FINA to invest millions in African swimming after Olympics


FINA to invest millions in African swimming after Olympics

FINA president Husain Al-Musallam reiterated its desire to expand global access to swimming with a new initiative to increase investment in African swimming.

The new head of FINA, speak with the Associated Press soon after swimming competitions at the Tokyo Olympics ended, moved to elite training centers and scholarship programs to expand the sport’s global footprint. The number was placed at $ 29 million over the next four years. A recently announced increase in the FINA World Short Distance Championships scholarship is one of them.

The first of these announced investments is an elite training center in Tunisia, the country that produced the gold medalist in the men’s 400m freestyle. Ahmed Hafnaoui like a beacon of promise for the continent. FINA has also identified Senegal and two South African universities for elite training bases, as well as other new institutions in Hungary and Russia.

Hafnoui’s surprise gold medal was one of only three medals for African swimmers at the Tokyo Olympics. The others were brought home by South Africa Tatjana Schoenmaker (gold in the women’s 200 breaststroke, silver in the 100 breaststroke), although this country has a strong history of investing in swimming.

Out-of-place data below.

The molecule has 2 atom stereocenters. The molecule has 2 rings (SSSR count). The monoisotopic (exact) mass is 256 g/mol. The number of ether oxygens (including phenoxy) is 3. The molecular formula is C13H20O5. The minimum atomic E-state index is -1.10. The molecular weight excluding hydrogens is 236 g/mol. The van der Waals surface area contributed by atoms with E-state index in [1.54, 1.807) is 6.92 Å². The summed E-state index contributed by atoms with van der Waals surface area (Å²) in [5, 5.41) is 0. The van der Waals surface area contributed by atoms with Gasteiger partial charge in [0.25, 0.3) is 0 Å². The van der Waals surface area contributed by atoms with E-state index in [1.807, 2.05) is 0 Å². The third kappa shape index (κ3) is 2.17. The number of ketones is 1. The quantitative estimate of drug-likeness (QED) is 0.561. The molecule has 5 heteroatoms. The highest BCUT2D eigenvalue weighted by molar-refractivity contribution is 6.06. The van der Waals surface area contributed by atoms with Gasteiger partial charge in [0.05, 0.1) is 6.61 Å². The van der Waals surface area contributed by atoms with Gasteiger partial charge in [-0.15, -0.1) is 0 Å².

“I think there will be a lot of athletes from Africa swimming and they will reach the podium,” Al-Musallam told the AP. “When you give everyone the opportunity, they play. Africans lack resources, especially for water sports.

Almost half of the pool’s 105 medals have been won by the United States (30) and Australia (21). European countries won 32 medals (plus five of six in open water) and Asian nations won 11.

Brent Nowicki, the new Managing Director of FINA, cited the example of Abeku jackson from Ghana training in Russia, at a FINA-supported facility in Kazan which will host the 2025 World Championships, as essential in its improvement. More African swimmers are able to make the jump to universities in Europe or the United States, but another avenue might be to facilitate those connections. Al-Musallam also hopes that the Olympic stars will engage with young swimmers in developing swimming markets to provide them with inspiration.

“I said, ‘I can give you this opportunity. I am sending you to Ghana. Talk to the kids in the river, ”said the Kuwaiti president of FINA. “I want to work in the field, I am easy. You judge the result.

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